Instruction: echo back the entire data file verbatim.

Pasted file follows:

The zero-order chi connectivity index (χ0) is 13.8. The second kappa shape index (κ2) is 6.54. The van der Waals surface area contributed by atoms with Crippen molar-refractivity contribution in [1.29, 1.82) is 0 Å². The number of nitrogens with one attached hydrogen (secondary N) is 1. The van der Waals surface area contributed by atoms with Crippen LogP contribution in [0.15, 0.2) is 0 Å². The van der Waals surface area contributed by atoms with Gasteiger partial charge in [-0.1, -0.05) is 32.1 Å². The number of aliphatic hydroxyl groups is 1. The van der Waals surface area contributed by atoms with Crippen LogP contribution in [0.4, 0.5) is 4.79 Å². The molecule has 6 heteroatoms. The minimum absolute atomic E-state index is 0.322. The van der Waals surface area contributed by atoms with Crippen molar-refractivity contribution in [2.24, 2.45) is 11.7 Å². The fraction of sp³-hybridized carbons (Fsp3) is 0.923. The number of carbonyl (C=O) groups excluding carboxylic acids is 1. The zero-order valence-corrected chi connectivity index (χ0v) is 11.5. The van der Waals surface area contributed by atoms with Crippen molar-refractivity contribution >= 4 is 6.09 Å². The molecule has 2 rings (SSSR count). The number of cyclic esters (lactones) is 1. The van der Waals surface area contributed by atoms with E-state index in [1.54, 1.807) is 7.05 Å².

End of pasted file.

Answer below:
The zero-order chi connectivity index (χ0) is 13.8. The second kappa shape index (κ2) is 6.54. The van der Waals surface area contributed by atoms with Crippen molar-refractivity contribution in [1.29, 1.82) is 0 Å². The number of nitrogens with one attached hydrogen (secondary N) is 1. The van der Waals surface area contributed by atoms with Crippen LogP contribution in [0.15, 0.2) is 0 Å². The van der Waals surface area contributed by atoms with Gasteiger partial charge in [-0.1, -0.05) is 32.1 Å². The number of aliphatic hydroxyl groups is 1. The van der Waals surface area contributed by atoms with Crippen LogP contribution in [0.4, 0.5) is 4.79 Å². The molecule has 6 heteroatoms. The minimum absolute atomic E-state index is 0.322. The van der Waals surface area contributed by atoms with Crippen molar-refractivity contribution in [2.24, 2.45) is 11.7 Å². The fraction of sp³-hybridized carbons (Fsp3) is 0.923. The number of carbonyl (C=O) groups excluding carboxylic acids is 1. The zero-order valence-corrected chi connectivity index (χ0v) is 11.5. The van der Waals surface area contributed by atoms with Crippen molar-refractivity contribution >= 4 is 6.09 Å². The molecule has 2 rings (SSSR count). The number of cyclic esters (lactones) is 1. The van der Waals surface area contributed by atoms with E-state index in [1.54, 1.807) is 7.05 Å².